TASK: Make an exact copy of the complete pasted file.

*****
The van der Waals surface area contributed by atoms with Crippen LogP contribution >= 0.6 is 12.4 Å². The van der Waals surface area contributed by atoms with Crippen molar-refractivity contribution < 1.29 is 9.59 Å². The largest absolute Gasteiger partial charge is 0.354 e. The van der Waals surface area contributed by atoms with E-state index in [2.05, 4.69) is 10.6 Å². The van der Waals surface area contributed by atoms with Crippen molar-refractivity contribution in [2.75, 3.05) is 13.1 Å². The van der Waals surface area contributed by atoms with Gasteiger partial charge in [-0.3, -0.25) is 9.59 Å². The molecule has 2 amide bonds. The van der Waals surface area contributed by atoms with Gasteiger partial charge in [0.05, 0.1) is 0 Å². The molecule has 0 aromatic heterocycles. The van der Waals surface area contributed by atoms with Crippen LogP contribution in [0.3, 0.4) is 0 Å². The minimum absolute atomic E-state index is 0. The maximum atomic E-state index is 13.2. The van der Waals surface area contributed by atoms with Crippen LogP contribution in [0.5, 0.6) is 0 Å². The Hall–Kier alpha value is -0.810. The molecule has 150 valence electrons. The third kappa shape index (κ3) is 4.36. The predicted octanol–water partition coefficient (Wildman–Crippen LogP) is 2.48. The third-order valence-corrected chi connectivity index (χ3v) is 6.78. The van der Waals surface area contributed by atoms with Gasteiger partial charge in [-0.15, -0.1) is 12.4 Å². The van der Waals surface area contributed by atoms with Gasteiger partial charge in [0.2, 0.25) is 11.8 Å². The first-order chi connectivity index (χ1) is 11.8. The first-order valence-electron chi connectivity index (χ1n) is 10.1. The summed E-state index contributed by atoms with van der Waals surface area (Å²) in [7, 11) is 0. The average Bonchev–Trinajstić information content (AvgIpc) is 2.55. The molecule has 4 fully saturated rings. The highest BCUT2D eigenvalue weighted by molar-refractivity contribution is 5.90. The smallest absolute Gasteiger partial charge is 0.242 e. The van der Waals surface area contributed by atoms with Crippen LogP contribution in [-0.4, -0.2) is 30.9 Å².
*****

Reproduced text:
The van der Waals surface area contributed by atoms with Crippen LogP contribution >= 0.6 is 12.4 Å². The van der Waals surface area contributed by atoms with Crippen molar-refractivity contribution < 1.29 is 9.59 Å². The largest absolute Gasteiger partial charge is 0.354 e. The van der Waals surface area contributed by atoms with E-state index in [2.05, 4.69) is 10.6 Å². The van der Waals surface area contributed by atoms with Crippen molar-refractivity contribution in [2.75, 3.05) is 13.1 Å². The van der Waals surface area contributed by atoms with Gasteiger partial charge in [-0.3, -0.25) is 9.59 Å². The molecule has 2 amide bonds. The van der Waals surface area contributed by atoms with Gasteiger partial charge in [0.05, 0.1) is 0 Å². The molecule has 0 aromatic heterocycles. The van der Waals surface area contributed by atoms with Crippen LogP contribution in [0.3, 0.4) is 0 Å². The minimum absolute atomic E-state index is 0. The maximum atomic E-state index is 13.2. The van der Waals surface area contributed by atoms with Crippen LogP contribution in [0.5, 0.6) is 0 Å². The Hall–Kier alpha value is -0.810. The molecule has 150 valence electrons. The third kappa shape index (κ3) is 4.36. The predicted octanol–water partition coefficient (Wildman–Crippen LogP) is 2.48. The third-order valence-corrected chi connectivity index (χ3v) is 6.78. The van der Waals surface area contributed by atoms with Gasteiger partial charge in [-0.15, -0.1) is 12.4 Å². The van der Waals surface area contributed by atoms with Gasteiger partial charge in [0.2, 0.25) is 11.8 Å². The first-order chi connectivity index (χ1) is 11.8. The first-order valence-electron chi connectivity index (χ1n) is 10.1. The summed E-state index contributed by atoms with van der Waals surface area (Å²) in [7, 11) is 0. The average Bonchev–Trinajstić information content (AvgIpc) is 2.55. The molecule has 4 fully saturated rings. The highest BCUT2D eigenvalue weighted by molar-refractivity contribution is 5.90. The smallest absolute Gasteiger partial charge is 0.242 e. The van der Waals surface area contributed by atoms with Crippen LogP contribution in [-0.4, -0.2) is 30.9 Å².